Intellectual Property is alive on the Internet

Most Internet users are fully aware of the existence of IP rights in this realm. Some choose not to respect their existence – but most know they exist- just as most people know that you are forbidden to take ones book- copy its content and sell it as your own. The following decision regarding the use of RSS Protocol allowed for a discussion on the interaction between Internet and copyrights, and for the search for the best legal ways for them to co-exist.

What is The RSS Protocol?

Frequently used in websites, it is recognized by this Trademark :

” The XML code for RSS describes a new type of Web information called a “news feed.” Essentially, the feeds can contain a summary and links of the new content on a Web site or anything else a creator desires to share. A company may publish an RSS feed that contains news of its latest products, for example.

Anyone — an online surfer or another Web site — can pick up the RSS codes and with the appropriate Web software display the information automatically.”

(Source: ABC NEWS web site–3520115).

Although in first glance, it seems as if the RSS Protocol is nothing but a technical tool used in running internet sites, a closer examination of it shows, that it is an excellent example of how the Internet and its new rules, tools, and platforms engage with the existing legal system and its fundamentals.

The Apeldorf v. Itschak case:

This case is about a blogger’s copyrights, allegedly infringed by a news site which copied the blog almost in its entirety from the blogger’s site into the news site.

This court decision is food for thought on extremely important and central issues in society such as ownership rights, public domain, fair use, the character of the Internet, the effect of the internet on individuals as well as other legal entities lives and many more. We chose to concentrate on the issue of Internet and IP rights.

In civil case 45536-07-11 , Apeldorf v. Itschak and others, in the Israeli Magistrate’s Court of the city of Petach Tikva,

The honorable  Judge Oshrit Rotkopf, wrote (in January 2013), an in-depth decision, that includes an opinion on the complex issues deriving from RSS Protocol used on websites regarding the copyright protected works posted on them.

The case: The Plaintiff, Adv.Tomer Apeldorf, published about 100 different professional posts on intellectual property on his blog ( for a period of 3 years. He discovered that some of his posts were published on a news website owned and managed by defendants (

Plaintiff claimed that the use of his original content was made not by simply using a link to his blog but by copying the content and posting it on the defendant’s site. According to plaintiff, not only were his copyrights infringed but the use of his posts by the defendant infringed the plaintiff’s moral rights in them- by making different unauthorized changes that damaged his work, and as a result- damaged his name and reputation.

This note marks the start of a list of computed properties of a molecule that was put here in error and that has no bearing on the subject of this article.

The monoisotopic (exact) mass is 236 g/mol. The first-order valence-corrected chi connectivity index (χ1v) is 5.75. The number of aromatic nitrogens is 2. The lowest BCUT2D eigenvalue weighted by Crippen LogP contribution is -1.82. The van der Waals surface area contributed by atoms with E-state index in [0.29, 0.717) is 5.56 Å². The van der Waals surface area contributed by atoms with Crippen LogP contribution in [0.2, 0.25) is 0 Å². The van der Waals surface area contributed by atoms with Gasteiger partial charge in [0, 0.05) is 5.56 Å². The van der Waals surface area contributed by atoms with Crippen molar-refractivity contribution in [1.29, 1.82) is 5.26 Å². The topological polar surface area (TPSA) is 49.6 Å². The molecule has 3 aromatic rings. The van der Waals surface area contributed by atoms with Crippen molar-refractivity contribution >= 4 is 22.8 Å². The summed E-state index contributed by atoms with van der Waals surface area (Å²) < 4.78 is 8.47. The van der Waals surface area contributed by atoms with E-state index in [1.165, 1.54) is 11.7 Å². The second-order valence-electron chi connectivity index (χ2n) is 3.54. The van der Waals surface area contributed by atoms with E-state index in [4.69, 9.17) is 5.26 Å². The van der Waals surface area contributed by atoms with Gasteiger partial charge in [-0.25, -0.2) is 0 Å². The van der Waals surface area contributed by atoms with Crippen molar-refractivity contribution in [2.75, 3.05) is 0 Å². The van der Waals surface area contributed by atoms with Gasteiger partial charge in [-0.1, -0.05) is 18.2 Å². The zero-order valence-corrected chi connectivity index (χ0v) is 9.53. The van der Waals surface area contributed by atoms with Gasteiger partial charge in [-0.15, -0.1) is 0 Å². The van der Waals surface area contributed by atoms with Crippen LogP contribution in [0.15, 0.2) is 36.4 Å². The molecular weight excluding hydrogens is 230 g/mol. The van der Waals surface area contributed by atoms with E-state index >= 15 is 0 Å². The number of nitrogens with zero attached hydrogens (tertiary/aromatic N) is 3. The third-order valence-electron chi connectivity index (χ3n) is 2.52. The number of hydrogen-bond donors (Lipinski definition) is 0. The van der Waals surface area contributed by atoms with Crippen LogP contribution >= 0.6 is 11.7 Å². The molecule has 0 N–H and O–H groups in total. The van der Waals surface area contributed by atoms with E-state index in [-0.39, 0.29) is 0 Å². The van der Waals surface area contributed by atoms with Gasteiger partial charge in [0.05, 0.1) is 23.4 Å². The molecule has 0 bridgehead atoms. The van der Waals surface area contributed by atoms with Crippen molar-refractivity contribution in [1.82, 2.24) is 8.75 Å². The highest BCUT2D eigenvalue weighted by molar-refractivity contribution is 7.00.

Defendants claimed that the plaintiff used the RSS Protocol on his Website, and by doing so he invited anyone (them included), to make use of the content on it. This invitation means that they did not infringe any rights.

The Honrable Judge Rotkopf concluded:

* The very fact that the RSS Protocol is installed in a website, does not constitute in itself a waiver by the plaintiff of his protection by law of his copyrighted works.

*That said, and as noted in a learned publication by the authors Karniel and Nessimian, the boundaries in the Internet space have become blurred and the parties’ conduct must be examined through the lenses of common internet behavior.

* The Plaintiff did not choose a default function in the RSS Protocol by which it will send subscribers only headings. He chose to allow the Protocol to send Plaintiff’s complete texts.

* Plaintiff’s conduct – indicates that he indeed agreed to the blurring of boundaries –between his ownership of the works and the right of other parties to make use of them and that he agreed that his works in their entirety will be sent via the RSS Protocol.

*As a result, by plaintiff’s behavior, Defendants could have understood, in the context of the internet space, that Plaintiff waived his rights in the content or works posted on his website (copyrights protecting his works).

*The court denied Plaintiff’s claims of Moral right infringement and accepted Defendants claim that they made Fair use of the works, amongst others, by publishing the Plaintiff’s name as their author.

***This article is a report of a court decision and it should not in any way be considered legal advice of any kind, and should not be used as such by any way or means.

Penned by Rachel Pasher EIjkenaar, adv. , Isaac Mazliach Attorneys



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